After Atkins’ death, Krenwinkel, now 69, became California’s longest-serving female inmate. According to state prison officials, Krenwinkel is a model inmate involved in rehabilitative programs at the prison.
She is being housed at the California Institution for Women in Corona. Late last year, state parole officials postponed a decision on setting Krenwinkel free after her attorney made new claims that she had been abused by Manson or another person. The inquiry into the allegations took nearly six months. On June 22, parole commissioners again denied parole for Krenwinkel.
Leslie Van Houten: A jury found that the former homecoming princess was guilty of holding down Rosemary LaBianca in her Los Feliz home while an accomplice stabbed her. She was convicted of murder and conspiracy in 1978 at her third trial for the crimes, just months after she’d been released on bail following a hung jury verdict.
Van Houten said she was introduced to Manson by a boyfriend and came to view him as Jesus Christ, believing in his bizarre plan to commit murders and spark a race war.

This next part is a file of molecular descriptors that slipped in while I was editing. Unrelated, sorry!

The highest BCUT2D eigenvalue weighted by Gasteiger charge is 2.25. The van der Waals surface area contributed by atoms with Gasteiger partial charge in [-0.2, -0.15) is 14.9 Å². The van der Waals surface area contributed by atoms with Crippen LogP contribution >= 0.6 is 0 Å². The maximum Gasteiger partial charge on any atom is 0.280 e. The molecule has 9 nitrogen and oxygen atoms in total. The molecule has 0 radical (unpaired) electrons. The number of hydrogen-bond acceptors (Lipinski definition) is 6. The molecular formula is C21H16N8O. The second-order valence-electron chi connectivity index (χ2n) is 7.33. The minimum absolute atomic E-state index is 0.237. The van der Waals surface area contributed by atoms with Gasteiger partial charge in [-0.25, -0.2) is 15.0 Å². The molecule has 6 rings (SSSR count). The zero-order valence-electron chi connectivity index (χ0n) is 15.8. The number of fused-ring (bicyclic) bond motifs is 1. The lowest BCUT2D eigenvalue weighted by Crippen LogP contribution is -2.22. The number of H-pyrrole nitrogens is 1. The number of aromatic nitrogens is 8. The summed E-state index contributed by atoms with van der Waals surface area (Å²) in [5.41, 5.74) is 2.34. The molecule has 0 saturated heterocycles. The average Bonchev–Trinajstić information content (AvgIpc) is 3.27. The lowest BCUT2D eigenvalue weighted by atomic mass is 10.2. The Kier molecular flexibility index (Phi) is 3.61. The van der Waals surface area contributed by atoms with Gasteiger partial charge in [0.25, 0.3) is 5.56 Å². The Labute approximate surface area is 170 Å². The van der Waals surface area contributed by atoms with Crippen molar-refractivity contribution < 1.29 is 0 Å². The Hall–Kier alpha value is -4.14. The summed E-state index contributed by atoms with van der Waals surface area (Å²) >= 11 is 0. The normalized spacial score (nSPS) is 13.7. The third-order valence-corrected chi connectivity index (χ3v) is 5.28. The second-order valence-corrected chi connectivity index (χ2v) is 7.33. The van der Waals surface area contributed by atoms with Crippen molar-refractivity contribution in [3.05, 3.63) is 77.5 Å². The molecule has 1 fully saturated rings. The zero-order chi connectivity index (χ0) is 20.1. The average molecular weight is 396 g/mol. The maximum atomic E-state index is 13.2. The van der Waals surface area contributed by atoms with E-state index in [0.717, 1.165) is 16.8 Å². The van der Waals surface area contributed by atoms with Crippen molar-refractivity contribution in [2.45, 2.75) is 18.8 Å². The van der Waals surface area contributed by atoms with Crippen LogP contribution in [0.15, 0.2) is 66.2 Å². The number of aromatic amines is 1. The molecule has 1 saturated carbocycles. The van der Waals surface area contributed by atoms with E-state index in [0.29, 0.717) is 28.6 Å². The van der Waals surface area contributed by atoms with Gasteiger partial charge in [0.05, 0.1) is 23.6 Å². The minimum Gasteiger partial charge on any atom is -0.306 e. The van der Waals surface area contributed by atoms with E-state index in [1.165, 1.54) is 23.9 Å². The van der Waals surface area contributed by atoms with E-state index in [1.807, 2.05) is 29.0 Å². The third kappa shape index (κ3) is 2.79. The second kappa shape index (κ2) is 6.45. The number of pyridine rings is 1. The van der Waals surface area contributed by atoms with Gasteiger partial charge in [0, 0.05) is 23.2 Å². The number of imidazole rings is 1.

She is serving her life sentence at the California Institution for Women in Corona, Calif., prison officials say, and has been disciplinary-free her entire sentence.
Van Houten, 68, told a parole board in 2002 that she was “deeply ashamed” of her role in the killings. "I take very seriously not just the murders but what made me make myself available to someone like Manson."
A state review board recommended parole for her in April, but Gov. Jerry Brown reversed that decision. She had previously been denied parole 19 times.
In September, the board again recommended parole.
Charles "Tex" Watson, Manson’s self-described right-hand man, was sentenced to death for his part in the killings but was later given life in prison after the death penalty was overturned. In prison, Watson married, divorced, fathered four children and became an ordained minister.